As mentioned before, estate planning is not an easy thing for most. Often people race through the process, creating a will and contingencies for when they die, but forgetting about one important possibility: incapacity.
Just as important as making sure your family is taken care of after you’re gone is making sure that your family is taken care of if you cannot work, if only for a short period.
Estate planning should include incapacitation
While most people think about wills and what will happen to their estates after their deaths, there is also the possibility that they may find themselves no longer able to work and support their families. This can include a short-term disability, either through injury or illness, or a long-term incapacitation requiring intensive medical care.
In some cases, employers will offer a workers’ compensation scheme as part of their employment benefits. And certain countries do offer disability assistance. But, very rarely will this cover all your needs, much less your family’s as well.
Insurance, trusts, powers of attorney
There are many instruments and solutions you can set in place if you are ever unable to work, even if you don’t qualify for state or employer benefits or if you want to supplement this outside assistance.
Most major insurance companies offer some form of disability insurance. This could range from a short-term solution to help you until you can start working again to longer-term pay-outs that start after a certain period until you reach retirement age. Another option may be creating a living trust covering certain assets. It can be executed during your life under circumstances that you specify, which can include incapacitation.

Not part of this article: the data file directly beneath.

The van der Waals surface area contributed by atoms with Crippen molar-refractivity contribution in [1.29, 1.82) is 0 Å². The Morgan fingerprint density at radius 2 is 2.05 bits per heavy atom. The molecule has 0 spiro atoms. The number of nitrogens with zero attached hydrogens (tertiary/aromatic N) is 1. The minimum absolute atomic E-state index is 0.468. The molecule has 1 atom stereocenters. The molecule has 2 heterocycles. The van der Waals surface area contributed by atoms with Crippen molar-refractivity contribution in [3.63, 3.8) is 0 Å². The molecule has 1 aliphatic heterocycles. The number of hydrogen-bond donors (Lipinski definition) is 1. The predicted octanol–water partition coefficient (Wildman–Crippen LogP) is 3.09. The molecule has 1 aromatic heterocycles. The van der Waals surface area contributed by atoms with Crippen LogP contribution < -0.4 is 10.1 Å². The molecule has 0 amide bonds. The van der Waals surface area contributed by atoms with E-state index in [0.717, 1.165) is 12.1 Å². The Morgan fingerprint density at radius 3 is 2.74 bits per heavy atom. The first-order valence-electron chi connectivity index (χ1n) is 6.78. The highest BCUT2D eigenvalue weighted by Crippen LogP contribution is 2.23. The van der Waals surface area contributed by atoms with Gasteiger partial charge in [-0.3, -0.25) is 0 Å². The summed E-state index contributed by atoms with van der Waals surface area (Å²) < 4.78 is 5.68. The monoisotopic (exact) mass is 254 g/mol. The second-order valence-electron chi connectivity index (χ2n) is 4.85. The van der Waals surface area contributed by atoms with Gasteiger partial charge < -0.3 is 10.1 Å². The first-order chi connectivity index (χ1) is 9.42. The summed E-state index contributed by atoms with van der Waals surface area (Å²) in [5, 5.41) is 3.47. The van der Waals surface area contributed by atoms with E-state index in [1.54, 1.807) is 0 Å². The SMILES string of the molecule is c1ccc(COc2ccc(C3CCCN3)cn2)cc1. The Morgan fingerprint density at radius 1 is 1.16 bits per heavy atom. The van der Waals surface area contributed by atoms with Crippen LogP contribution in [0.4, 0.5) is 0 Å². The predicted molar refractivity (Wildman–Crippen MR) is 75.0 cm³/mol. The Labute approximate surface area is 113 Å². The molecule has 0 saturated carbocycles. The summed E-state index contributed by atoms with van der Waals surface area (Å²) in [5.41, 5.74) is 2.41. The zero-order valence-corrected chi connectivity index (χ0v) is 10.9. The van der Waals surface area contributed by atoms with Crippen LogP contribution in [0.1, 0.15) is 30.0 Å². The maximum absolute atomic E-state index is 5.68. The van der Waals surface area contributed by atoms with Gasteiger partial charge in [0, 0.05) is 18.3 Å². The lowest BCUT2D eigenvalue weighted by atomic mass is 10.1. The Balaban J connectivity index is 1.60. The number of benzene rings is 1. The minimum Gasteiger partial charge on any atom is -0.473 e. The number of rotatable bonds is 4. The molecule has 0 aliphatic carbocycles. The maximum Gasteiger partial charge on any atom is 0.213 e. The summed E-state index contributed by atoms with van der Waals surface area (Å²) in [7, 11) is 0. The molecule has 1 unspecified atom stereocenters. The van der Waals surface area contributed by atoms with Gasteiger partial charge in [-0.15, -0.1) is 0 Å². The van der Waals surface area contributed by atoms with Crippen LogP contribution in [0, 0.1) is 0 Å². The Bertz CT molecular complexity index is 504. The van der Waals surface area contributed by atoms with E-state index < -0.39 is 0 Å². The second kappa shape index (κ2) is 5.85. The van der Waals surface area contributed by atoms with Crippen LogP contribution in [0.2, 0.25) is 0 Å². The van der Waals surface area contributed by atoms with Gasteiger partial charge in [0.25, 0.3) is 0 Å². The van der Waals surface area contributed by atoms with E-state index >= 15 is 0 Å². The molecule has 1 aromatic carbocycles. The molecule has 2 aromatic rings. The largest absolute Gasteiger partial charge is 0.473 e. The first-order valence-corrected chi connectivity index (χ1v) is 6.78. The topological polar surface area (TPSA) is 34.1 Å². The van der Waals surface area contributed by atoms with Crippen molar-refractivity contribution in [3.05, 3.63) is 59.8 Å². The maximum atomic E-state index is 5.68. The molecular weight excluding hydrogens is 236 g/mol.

To ensure that your wishes are followed, you may want to consider a health care directive or a durable power of attorney. The first is to direct hospitals or medical personnel as to your preferred medical treatment if you cannot communicate them yourself. Are you willing to undergo any type of procedure to save your life? Do you want to be resuscitated if your heart fails? In addition to this directive, a durable power of attorney entrusts your affairs to a third party you believe will act on your and your family’s best interests.
Better safe than sorry may be cliché, but it’s true
You don’t need a team of professionals to work out all the contingencies during estate planning. Meeting with a trusted financial consultant is a good first step to making sure that all you worked for will benefit the ones you love.